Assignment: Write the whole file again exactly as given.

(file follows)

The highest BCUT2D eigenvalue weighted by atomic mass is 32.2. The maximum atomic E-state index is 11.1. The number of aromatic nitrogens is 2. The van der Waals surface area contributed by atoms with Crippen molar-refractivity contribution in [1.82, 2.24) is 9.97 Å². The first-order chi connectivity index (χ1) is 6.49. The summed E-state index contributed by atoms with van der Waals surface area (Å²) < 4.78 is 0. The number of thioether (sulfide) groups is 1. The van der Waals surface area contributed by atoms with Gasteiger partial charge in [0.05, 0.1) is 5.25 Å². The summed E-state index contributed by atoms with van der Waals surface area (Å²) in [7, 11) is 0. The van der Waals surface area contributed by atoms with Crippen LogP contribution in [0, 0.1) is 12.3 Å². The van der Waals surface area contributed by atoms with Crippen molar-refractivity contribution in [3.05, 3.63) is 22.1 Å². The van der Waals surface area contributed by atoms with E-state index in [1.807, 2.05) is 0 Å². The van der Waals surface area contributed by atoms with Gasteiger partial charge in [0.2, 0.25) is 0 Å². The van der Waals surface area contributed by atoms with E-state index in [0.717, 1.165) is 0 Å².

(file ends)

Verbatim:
The highest BCUT2D eigenvalue weighted by atomic mass is 32.2. The maximum atomic E-state index is 11.1. The number of aromatic nitrogens is 2. The van der Waals surface area contributed by atoms with Crippen molar-refractivity contribution in [1.82, 2.24) is 9.97 Å². The first-order chi connectivity index (χ1) is 6.49. The summed E-state index contributed by atoms with van der Waals surface area (Å²) < 4.78 is 0. The number of thioether (sulfide) groups is 1. The van der Waals surface area contributed by atoms with Gasteiger partial charge in [0.05, 0.1) is 5.25 Å². The summed E-state index contributed by atoms with van der Waals surface area (Å²) in [7, 11) is 0. The van der Waals surface area contributed by atoms with Crippen LogP contribution in [0, 0.1) is 12.3 Å². The van der Waals surface area contributed by atoms with Crippen molar-refractivity contribution in [3.05, 3.63) is 22.1 Å². The van der Waals surface area contributed by atoms with E-state index in [1.807, 2.05) is 0 Å². The van der Waals surface area contributed by atoms with Gasteiger partial charge in [0.2, 0.25) is 0 Å². The van der Waals surface area contributed by atoms with E-state index in [0.717, 1.165) is 0 Å².